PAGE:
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Turner Around Again: Turner Prize Nomination 2013
31 October, 2013
Once more, the words of Hans Ulrich Obrist resonate in our minds. “It’s a Glasgow Miracle”. Turner Prize shortlist time, and a Glasgow artist has yet again been nominated for the 2013 Turner Prize Competition. The Turner Prize nominations no longer shock, perhaps because we are now expecting to be shocked, but I wait in anticipation for a new movement to soon evolve from behind the canvas of conceptualism.
David Shrigley,(see above) the Glasgow School of Art trained (and Glasgow based) visual artist who is probably best known for his canny, dysfunctional, comic-strip like drawings and storyboards has been nominated for the 2013 Prize. His work investigates social concern and everyday social conditions through a union of words and pictures. His work often attempts to find humour in the insignificant aspects and often instigates interaction between audience and art. The submitted work is of a 10ft oversized and oddly proportioned male animatronic figure which blinks and pisses into a metal bucket. Viewers are invited to sit and draw their visualisation of the character which will be shown on the walls surrounding him, becoming part of the art installation. I like the idea that it’s imitating an art school life-drawing class. It encourages audience participation, allowing the art to develop and respond to viewer feelings. The sculpture alone would not fully represent what this installation achieves without viewer contribution; and it works because nobody could ever possibly look like that, allowing artists of any level to participate.
Laure Prouvost (see video) who won the Max Mara Art Prize for Women this year, predominantly works in moving image, and is interested in translating feeling by developing a flow between fact and fiction in her work has been nominated. Quite often she makes work which is quite comical, brought about by miscommunication. The submitted work includes her Max Mara art prize installation ‘Farfromwords’ and a multimedia installation entitled ‘Wantee’(see video) which is a fictional interpretation of her grandfather’s living room in a dark room. This piece has been influenced by Kurt Schwitters, who is in fact my most favoured Dadaist painter. He was an absurdist who reacted to the social and political turmoil of the War through his destructive, non-sensical artwork.
Kurt Schwitters (b.1912)
At first glance, Prouvost’s installation could be my Gran’s jumble sale. However small hints of the absurd are apparent, such as chairs with no legs and paintings patching holes in the wall; and these make this much more captivating than my Gran’s jumble sale. It brings about the notion that a piece of art might not remain art forever. It might well evolve into a piece of junk when tastes and popular culture changes.
Lynette Yiadom-Boakye has been nominated for her exhibition Extracts and Verses which was shown at the Chisenhale Gallery. Her dark, gloomy, figurative paintings are simply striking. Figurative paintings portray characters undertaking random activities, from pointing a gun (at whom or what, the viewer is unaware) to absently glaring into space. The colour palette is most powerful in that black on black is widely used, allowing the banal to pop-out with animation at the viewer: white’s of eyeballs, teeth and clothing are starkly apparent. The paint is heavily worked, detailed and only slightly narrated, prompting the viewer to ask questions about main character actions. Yiadom-Boakye is highly talented and her work is at times overwhelming; there is a ripe, pleasing darkness to her painting and this is someone who deserves to be a nominee.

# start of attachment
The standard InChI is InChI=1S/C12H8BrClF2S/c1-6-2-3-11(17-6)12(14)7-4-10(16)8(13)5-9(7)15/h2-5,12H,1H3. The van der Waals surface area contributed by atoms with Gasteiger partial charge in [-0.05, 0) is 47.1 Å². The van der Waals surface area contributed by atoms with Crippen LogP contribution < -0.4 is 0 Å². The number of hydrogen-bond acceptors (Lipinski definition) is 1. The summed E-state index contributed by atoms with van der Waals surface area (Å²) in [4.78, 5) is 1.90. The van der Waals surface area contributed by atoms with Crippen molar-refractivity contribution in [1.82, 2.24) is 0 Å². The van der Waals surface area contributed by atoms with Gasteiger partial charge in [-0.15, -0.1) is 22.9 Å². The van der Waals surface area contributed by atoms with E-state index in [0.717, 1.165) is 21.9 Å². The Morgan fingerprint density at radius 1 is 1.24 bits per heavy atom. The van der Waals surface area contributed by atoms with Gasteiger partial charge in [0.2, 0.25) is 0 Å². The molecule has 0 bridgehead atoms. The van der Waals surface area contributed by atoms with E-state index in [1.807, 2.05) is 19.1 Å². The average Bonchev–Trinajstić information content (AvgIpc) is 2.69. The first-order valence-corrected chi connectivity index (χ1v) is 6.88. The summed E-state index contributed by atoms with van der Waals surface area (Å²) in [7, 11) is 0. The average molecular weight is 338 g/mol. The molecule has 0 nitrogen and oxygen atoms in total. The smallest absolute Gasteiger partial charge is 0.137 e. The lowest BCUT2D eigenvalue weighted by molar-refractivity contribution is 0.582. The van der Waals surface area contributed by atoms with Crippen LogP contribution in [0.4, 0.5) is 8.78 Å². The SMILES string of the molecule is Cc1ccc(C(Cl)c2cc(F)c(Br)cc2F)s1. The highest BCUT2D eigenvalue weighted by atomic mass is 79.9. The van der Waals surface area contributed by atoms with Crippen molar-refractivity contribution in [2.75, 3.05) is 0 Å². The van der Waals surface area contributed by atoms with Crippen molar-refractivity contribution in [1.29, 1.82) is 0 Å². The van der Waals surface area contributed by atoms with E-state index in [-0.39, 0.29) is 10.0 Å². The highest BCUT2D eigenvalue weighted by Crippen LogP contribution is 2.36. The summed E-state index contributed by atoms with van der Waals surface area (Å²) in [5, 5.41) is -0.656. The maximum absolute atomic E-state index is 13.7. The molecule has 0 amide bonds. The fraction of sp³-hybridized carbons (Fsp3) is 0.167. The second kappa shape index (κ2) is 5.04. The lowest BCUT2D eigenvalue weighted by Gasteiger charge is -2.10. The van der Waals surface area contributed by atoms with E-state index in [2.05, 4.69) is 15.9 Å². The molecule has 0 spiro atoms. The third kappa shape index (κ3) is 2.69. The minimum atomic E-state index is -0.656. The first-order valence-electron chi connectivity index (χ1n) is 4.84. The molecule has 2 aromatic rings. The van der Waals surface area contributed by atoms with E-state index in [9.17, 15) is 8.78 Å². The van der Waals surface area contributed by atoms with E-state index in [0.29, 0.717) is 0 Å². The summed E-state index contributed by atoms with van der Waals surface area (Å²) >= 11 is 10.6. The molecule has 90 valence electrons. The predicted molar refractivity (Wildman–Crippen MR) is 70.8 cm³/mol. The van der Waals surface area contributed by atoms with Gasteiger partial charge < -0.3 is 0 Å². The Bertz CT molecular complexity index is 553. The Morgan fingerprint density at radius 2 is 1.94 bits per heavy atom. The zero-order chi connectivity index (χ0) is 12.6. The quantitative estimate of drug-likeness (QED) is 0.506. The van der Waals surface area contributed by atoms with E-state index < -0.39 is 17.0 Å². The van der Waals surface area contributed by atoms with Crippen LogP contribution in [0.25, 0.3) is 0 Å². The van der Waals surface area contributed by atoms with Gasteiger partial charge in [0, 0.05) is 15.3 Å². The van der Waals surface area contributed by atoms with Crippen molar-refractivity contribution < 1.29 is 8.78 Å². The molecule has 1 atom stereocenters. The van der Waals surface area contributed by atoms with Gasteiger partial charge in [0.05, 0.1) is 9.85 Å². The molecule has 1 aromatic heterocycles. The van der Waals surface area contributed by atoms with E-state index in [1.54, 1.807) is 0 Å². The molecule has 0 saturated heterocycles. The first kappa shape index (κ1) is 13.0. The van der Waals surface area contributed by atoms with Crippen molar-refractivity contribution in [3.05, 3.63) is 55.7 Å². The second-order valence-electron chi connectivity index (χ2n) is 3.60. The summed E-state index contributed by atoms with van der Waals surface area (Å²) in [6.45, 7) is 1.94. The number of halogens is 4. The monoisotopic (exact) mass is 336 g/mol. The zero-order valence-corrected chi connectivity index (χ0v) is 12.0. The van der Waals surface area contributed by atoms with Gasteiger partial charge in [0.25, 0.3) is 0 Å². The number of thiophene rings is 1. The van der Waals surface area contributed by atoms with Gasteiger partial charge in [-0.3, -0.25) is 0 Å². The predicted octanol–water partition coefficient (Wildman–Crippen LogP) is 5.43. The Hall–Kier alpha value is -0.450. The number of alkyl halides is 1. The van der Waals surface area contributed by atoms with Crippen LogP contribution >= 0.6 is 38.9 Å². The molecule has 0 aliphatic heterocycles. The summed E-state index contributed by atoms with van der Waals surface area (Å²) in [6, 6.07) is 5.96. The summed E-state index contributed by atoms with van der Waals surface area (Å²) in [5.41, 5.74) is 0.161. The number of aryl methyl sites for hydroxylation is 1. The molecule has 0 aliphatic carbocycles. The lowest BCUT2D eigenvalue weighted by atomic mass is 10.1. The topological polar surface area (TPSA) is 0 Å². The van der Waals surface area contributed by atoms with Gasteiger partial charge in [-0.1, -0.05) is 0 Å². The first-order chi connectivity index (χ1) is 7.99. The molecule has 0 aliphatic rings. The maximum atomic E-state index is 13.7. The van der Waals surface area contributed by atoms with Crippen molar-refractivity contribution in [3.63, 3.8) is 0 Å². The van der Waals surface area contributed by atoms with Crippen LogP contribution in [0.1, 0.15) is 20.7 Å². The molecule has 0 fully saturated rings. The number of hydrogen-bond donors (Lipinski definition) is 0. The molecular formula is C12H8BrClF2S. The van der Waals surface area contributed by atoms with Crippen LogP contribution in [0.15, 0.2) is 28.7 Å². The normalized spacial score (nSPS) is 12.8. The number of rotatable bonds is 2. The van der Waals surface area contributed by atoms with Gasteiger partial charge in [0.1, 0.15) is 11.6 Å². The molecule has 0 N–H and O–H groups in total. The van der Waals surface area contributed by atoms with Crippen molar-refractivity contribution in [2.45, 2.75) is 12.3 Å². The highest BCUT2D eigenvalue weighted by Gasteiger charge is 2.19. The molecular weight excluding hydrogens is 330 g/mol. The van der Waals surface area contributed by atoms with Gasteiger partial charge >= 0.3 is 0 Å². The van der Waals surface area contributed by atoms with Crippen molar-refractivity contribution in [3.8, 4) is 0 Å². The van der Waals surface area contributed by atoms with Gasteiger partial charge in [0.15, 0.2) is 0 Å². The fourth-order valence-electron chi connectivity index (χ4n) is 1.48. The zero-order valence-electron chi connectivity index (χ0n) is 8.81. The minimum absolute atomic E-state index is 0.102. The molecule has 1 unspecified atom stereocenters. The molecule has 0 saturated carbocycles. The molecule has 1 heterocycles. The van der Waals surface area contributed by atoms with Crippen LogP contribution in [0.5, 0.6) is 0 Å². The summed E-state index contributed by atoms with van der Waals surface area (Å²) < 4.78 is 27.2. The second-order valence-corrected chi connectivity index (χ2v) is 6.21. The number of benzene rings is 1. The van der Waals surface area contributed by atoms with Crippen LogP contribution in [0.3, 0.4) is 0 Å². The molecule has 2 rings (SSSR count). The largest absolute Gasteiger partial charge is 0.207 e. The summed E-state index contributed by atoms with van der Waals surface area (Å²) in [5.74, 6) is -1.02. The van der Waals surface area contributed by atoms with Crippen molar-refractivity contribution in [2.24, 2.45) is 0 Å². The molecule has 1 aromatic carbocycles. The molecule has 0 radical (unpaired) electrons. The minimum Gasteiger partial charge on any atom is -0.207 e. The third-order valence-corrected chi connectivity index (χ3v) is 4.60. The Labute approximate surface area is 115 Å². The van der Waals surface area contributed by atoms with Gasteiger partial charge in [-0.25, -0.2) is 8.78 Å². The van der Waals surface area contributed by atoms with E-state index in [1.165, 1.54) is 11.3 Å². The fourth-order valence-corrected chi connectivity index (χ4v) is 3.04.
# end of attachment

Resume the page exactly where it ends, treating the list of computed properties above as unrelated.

Finally, nominated for his recent Tate Modern Turbine Hall commission ‘These Associations’(see above photo), and for the work showed at Documenta XIII entitled ‘This Variation’, is Tino Sehgal. His work consists of human encounters. People are scattered in a space, encouraging strangers and passers-by into conversation with the line “What do we think about exchange?” “What do we think about free market?” If we engage in the conversation, we are offered £2. (this in itself might be deemed an ‘exchange’ of information) I like this idea. A lot. It is original, edgy, and really makes you think. It allows a general art installation to become tailored to the viewer’s social and political alignment through participation. I think the unexpected, vast and varied viewpoints of people are in themselves an equal representation to art; art is vast, varied and relies on how the viewer interprets that of which they are viewing. I think this is also an interesting idea of guerilla marketing in a basic form, something which makes people think, allows audience interaction and engages with audience perception. I like the tangible, debatable aspect of this work and I think this is an excellent representation of a new type of art. Perhaps it could also be used as research which would lead to other forms of art. It is encouraging, engaging and affecting. Sehgal gets my vote.
Glasgow has many Turner Prize winners in the past, including Martin Boyce, Susan Philipsz, Richart Wright and Simon Starling, to name a few and that’s not to mention nominations. One does wonder, if Scotland becomes Independent, will our artists remain eligible for entry to this prestigious award?
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